So within a year following the close of the current Women’s National Team collective bargaining agreement, the television and sponsorship deals which currently support all of the federation’s efforts will end.


As women’s soccer fans know, the USSF – in response to the desire to further develop women’s football in the U.S. – helped form the National Women’s Soccer League (NWSL) in December 2012. According to the USSF’s 2019 financial statements:

“As of the date of these financials, NWSL is owned by its nine member teams. USSF is not a member of NWSL but, pursuant to a 2016 Amended and Restated Management Agreement, serves as the Manager of NWSL LLC and, in this capacity, USSF performs management, governance, operational, administrative, and advisory services for NWSL. The management agreement is currently effective through December 31, 2019. USSF does not receive any management fees or rent from NWSL as part of the arrangement but does receive expense reimbursement.”

This opens up the intriguing possibility for the Women’s National Team – and the men as well – to create their own Limited Liability Companies (LLC) for the purpose of managing their own finances in conjunction with the USSF. (The men aren’t happy either, as its CBA ran out in 2018 and are continuing to play under its terms.)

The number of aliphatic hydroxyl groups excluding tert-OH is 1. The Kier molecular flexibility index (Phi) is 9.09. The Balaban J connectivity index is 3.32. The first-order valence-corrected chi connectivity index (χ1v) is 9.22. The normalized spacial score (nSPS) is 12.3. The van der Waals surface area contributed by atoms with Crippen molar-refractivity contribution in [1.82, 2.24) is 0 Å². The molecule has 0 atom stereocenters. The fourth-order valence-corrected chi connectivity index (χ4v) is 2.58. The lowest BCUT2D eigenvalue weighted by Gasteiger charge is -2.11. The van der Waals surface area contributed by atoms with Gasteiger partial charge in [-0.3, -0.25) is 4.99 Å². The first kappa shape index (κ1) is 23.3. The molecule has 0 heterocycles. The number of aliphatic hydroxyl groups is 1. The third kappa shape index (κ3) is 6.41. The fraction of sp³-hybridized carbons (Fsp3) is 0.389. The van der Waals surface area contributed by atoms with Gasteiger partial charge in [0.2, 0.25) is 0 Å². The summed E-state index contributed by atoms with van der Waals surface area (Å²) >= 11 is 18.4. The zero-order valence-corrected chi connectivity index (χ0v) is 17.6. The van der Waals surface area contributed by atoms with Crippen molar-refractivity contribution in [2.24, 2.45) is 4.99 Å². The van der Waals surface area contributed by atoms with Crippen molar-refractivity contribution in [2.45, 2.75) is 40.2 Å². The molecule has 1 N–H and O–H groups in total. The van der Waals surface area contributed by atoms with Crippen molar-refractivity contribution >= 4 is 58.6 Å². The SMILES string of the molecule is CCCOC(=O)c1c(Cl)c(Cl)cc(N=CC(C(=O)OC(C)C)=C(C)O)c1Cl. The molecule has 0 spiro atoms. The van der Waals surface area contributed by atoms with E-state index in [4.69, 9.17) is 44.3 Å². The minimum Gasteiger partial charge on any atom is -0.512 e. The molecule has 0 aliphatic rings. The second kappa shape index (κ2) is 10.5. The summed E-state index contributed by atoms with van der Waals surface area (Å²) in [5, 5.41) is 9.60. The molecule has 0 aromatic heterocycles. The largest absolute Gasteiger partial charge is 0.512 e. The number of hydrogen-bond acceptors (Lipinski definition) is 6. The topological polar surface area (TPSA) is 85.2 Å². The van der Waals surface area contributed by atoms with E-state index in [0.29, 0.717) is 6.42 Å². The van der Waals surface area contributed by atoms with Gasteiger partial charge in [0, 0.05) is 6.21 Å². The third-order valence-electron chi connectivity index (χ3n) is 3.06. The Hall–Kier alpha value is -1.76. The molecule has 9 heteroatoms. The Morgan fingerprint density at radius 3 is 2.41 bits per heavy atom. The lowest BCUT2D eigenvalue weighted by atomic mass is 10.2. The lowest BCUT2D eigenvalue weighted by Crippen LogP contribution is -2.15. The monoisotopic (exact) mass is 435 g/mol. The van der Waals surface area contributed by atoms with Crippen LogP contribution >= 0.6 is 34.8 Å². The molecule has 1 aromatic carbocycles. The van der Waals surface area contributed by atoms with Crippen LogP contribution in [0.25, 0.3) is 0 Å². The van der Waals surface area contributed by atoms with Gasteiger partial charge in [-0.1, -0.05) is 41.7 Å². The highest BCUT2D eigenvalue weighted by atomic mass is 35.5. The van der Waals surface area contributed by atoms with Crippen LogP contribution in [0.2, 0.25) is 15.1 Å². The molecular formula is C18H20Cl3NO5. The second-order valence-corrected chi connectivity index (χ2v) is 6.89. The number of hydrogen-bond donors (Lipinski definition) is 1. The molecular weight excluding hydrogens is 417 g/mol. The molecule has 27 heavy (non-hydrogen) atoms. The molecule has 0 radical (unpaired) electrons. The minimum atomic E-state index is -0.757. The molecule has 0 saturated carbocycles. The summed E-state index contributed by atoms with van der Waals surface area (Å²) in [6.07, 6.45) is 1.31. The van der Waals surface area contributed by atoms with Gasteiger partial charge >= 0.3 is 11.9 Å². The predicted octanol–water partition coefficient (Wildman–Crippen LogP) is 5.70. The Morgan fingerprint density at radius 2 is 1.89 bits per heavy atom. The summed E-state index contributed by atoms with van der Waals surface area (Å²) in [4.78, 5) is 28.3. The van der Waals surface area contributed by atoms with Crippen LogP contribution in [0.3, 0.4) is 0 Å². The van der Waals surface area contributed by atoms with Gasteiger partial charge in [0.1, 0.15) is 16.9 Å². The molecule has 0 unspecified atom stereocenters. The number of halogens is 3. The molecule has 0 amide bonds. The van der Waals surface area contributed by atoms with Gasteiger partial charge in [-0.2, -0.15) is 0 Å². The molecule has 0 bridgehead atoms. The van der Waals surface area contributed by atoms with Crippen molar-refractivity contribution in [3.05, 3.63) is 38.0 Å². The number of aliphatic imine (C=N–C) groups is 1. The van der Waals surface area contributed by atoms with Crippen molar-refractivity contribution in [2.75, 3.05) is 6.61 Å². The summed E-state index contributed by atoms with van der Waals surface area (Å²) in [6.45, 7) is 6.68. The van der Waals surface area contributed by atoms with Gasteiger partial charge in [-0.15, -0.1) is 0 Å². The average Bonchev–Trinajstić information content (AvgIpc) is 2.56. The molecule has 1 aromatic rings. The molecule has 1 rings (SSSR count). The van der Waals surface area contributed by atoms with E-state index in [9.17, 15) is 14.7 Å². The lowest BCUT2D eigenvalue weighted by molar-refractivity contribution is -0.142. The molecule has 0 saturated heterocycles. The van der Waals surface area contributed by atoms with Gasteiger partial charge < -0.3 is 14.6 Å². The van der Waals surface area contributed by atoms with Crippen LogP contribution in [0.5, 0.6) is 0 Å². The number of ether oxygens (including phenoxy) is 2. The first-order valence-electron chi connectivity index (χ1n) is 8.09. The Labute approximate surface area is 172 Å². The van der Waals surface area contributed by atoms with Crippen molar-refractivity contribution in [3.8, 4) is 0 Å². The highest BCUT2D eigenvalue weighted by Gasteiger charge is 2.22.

Each LLC would partner on a 50/50 revenue basis with the USSF. As with the NWSL, the USSF would provide administrative, operational and management services and be reimbursed directly. The USSF’s 50% of revenues would be allocated to its responsibilities for the junior and youth national teams, grass-roots development, rules administration and so on. The Women’s National Team LLC would be responsible for putting on its games, just as is done now.

After all, the men’s and women’s National Teams are essentially separate entities now. Their camps, practices and games are held in different places in different times. The coaching staffs are different, and the support staffs are mostly, if not completely, separate.

Although blanket fees for sponsorship and television rights are currently in effect, let’s have no doubt that broadcasters and sponsors figure out on their own what they can or will spend for every game the men and women’s National Teams play. Now, those negotiations can happen separately.

There will be well-placed criticism of this model from those who believe that selling the whole package will bring more than selling it piecemeal.